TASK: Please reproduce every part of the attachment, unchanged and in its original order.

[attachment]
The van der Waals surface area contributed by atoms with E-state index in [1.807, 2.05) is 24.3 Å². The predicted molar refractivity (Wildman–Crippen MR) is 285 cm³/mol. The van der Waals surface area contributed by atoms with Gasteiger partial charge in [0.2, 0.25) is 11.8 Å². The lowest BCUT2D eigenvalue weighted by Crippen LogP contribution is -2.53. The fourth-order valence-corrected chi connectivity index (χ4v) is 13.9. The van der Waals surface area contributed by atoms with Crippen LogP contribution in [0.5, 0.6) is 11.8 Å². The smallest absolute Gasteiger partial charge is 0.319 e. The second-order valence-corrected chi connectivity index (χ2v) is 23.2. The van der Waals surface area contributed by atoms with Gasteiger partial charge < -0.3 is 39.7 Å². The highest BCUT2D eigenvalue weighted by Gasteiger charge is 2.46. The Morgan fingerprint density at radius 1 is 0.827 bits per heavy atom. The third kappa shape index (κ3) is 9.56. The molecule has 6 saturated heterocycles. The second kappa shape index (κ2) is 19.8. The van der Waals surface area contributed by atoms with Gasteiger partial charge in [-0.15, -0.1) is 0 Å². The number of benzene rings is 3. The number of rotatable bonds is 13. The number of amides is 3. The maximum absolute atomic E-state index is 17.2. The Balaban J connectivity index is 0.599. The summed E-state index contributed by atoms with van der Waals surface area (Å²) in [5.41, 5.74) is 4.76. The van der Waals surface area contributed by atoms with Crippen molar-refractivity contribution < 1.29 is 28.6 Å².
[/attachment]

The van der Waals surface area contributed by atoms with E-state index in [1.807, 2.05) is 24.3 Å². The predicted molar refractivity (Wildman–Crippen MR) is 285 cm³/mol. The van der Waals surface area contributed by atoms with Gasteiger partial charge in [0.2, 0.25) is 11.8 Å². The lowest BCUT2D eigenvalue weighted by Crippen LogP contribution is -2.53. The fourth-order valence-corrected chi connectivity index (χ4v) is 13.9. The van der Waals surface area contributed by atoms with Crippen LogP contribution in [0.5, 0.6) is 11.8 Å². The smallest absolute Gasteiger partial charge is 0.319 e. The second-order valence-corrected chi connectivity index (χ2v) is 23.2. The van der Waals surface area contributed by atoms with Gasteiger partial charge < -0.3 is 39.7 Å². The highest BCUT2D eigenvalue weighted by Gasteiger charge is 2.46. The Morgan fingerprint density at radius 1 is 0.827 bits per heavy atom. The third kappa shape index (κ3) is 9.56. The molecule has 6 saturated heterocycles. The second kappa shape index (κ2) is 19.8. The van der Waals surface area contributed by atoms with Gasteiger partial charge in [-0.15, -0.1) is 0 Å². The number of benzene rings is 3. The number of rotatable bonds is 13. The number of amides is 3. The maximum absolute atomic E-state index is 17.2. The Balaban J connectivity index is 0.599. The summed E-state index contributed by atoms with van der Waals surface area (Å²) in [5.41, 5.74) is 4.76. The van der Waals surface area contributed by atoms with Crippen molar-refractivity contribution < 1.29 is 28.6 Å².